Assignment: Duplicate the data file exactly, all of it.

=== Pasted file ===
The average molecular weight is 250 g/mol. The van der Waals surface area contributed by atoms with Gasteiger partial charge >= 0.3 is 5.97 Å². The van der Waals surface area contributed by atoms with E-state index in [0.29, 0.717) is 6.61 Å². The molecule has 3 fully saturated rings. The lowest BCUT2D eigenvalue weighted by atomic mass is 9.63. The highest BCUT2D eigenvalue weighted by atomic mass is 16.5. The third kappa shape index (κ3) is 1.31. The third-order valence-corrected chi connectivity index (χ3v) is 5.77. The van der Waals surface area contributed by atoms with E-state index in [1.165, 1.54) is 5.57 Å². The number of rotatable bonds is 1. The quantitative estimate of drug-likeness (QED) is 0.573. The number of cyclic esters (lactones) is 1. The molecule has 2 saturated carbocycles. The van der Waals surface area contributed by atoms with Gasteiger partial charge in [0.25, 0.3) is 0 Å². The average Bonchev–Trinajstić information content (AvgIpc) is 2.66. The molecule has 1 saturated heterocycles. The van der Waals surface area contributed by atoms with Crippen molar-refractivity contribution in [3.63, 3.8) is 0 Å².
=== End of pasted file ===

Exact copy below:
The average molecular weight is 250 g/mol. The van der Waals surface area contributed by atoms with Gasteiger partial charge >= 0.3 is 5.97 Å². The van der Waals surface area contributed by atoms with E-state index in [0.29, 0.717) is 6.61 Å². The molecule has 3 fully saturated rings. The lowest BCUT2D eigenvalue weighted by atomic mass is 9.63. The highest BCUT2D eigenvalue weighted by atomic mass is 16.5. The third kappa shape index (κ3) is 1.31. The third-order valence-corrected chi connectivity index (χ3v) is 5.77. The van der Waals surface area contributed by atoms with E-state index in [1.165, 1.54) is 5.57 Å². The number of rotatable bonds is 1. The quantitative estimate of drug-likeness (QED) is 0.573. The number of cyclic esters (lactones) is 1. The molecule has 2 saturated carbocycles. The van der Waals surface area contributed by atoms with Gasteiger partial charge in [0.25, 0.3) is 0 Å². The average Bonchev–Trinajstić information content (AvgIpc) is 2.66. The molecule has 1 saturated heterocycles. The van der Waals surface area contributed by atoms with Crippen molar-refractivity contribution in [3.63, 3.8) is 0 Å².